|The car police say struck and killed Ryan Viola, 17.|
Wednesday, December 19, 2012
Bensalem teen hit by car dies
Posted: Sunday, December 2, 2012
The Bensalem teen hit by a car while walking to his school bus stop Thursday morning died early Saturday after he was removed from life support.
The 54-year-old Philadelphia woman who police say struck and fatally injured 17-year-old Ryan Viola could face jail time — not necessarily for the accident — but for her driving record.
The investigation into the early morning accident is ongoing, police said. They confirmed that the driver, identified as Lisa Ann Murray of the 5500 block of Torresdale Avenue, has an expired Ohio driver’s license and a suspended Pennsylvania driver’s license.
A preliminary police investigation shows Murray had a green light and stopped after striking Ryan, who was crossing Bensalem Boulevard against the traffic light. He was in a marked crosswalk headed to his bus stop shortly before 6:30 a.m. Thursday.
No charges had been filed against Murray as of Saturday.
Ryan died about 3 a.m. Saturday at Aria Health Torresdale campus in Philadelphia where he was airlifted after the accident, said Bensalem police.
He was a senior and honor student at Bucks County Technical High School in Bristol Township, where he was in the electrical occupations program.
The posted speed limit on that part of Bensalem Boulevard is 40 mph. No crossing guard is assigned there until 6:45 a.m. and police said crossing guards usually aren’t on duty for high school students.
Police had no information about why Murray’s license was suspended and PennDOT doesn’t reveal suspension information citing confidentiality laws.
There are many reasons a driver’s license may be suspended — from failure to pay child support, to passing a school bus with flashing red lights and stop arm extended, to accumulating too many points on a driver’s record.
In Pennsylvania, driving with a suspended or revoked license is a summary offense, similar to a traffic ticket. But habitual offenders risk higher fines, mandatory jail time, PennDOT penalties and difficulty finding car insurance once a license is restored.
Last year, police issued more than 3,700 citations for driving while under suspension or revocation in Bucks County and more than 6,200 in Montgomery County, according to data from Pennsylvania State Police. A large number of those drivers had been cited two or more times.
Last year alone, at least 20 residents of Bucks or Montgomery counties were cited five times for the offense and at least 13 were cited six or more times, according to the data.
The Pennsylvania Legislature sets the maximum number of violations an individual commits before a mandatory jail sentence is imposed for driving under a suspended or revoked license. Under the current law, drivers face 30 days to six months in jail and a $1,000 fine for a sixth or subsequent conviction for driving with a suspended or revoked license.
But drivers could face jail time after just a second conviction for certain traffic offenses, including driving while suspended or revoked, under a different section of the vehicle code. It imposes a penalty of $200 to $1,000 fine or up to six months in jail.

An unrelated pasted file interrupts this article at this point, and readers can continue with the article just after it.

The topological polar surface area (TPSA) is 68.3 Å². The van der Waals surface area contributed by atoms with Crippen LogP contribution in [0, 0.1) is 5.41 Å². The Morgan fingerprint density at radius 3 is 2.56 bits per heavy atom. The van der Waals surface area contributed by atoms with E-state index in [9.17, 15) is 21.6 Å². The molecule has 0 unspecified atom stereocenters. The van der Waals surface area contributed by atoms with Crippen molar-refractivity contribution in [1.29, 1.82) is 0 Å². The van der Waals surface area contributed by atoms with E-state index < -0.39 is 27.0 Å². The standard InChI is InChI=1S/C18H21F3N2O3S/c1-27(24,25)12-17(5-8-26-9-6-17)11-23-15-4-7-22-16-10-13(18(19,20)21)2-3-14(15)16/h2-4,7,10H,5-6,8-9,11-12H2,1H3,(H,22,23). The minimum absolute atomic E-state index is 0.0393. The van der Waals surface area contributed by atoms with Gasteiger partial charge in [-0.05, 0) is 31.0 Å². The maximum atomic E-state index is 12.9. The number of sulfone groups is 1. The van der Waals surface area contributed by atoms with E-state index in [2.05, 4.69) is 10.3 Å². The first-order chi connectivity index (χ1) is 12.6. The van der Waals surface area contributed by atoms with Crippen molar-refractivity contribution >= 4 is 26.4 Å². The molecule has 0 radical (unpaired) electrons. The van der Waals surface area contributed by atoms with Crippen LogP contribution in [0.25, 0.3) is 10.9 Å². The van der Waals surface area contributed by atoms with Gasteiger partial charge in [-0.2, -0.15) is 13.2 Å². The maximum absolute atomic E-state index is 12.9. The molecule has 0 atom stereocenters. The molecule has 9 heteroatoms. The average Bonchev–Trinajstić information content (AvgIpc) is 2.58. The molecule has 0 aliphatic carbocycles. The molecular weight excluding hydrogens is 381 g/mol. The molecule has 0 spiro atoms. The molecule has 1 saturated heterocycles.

The penalties for a DUI-related license suspension are harsher. The first offense carries a $500 fine and mandatory minimum 60-day jail sentence, depending on the person’s blood alcohol level.
A conviction for driving while suspended also adds one year to the license suspension and, once the driver’s license is restored, a five-point penalty is assigned to the individual’s record, according to PennDOT. For adults, six points on a driving record could lead to a suspension.
The license suspension is longer — two years — for drivers designated by PennDOT as “habitual offenders,” meaning they have accumulated three separate convictions for specific offenses, including driving on a suspended license, within five years, PennDOT said.
One way defendants get around the charge is persuading the police officer or prosecutor to change it to a lesser offense or withdraw it in exchange for a guilty plea. The move is seen as a way to avoid higher fines, jail time and longer suspensions.
This year, Bucks County has seen a number of high- profile pedestrian traffic accidents involving drivers with suspended licenses.
Last week, Jonathan Simmons, 27, of Bristol Township pleaded guilty in Bucks County Court to the July 22 hit-and-run death of John Rearick.
At the time of the accident on New Falls Road, Simmons had been driving with a suspended driver’s license due to prior traffic violations, and had been cited twice for driving while suspended, court records show.
Bristol Township resident Charles Horrocks, 23, had been charged five previous times with driving with a suspended license since 2009 before the Feb. 19 hit-and-run accident that killed Falls resident Eric Beck, 36.
Horrocks is awaiting sentencing after pleading guilty in October to homicide by vehicle while DUI and related charges — including his sixth driving while suspended offense — in Beck’s death.
Upper Southampton resident Stanley Stevens, 94, also had accumulated four convictions for driving with a suspended license since September 2011. He died in April after losing control of his unregistered car and striking a parked car, a house and a tree.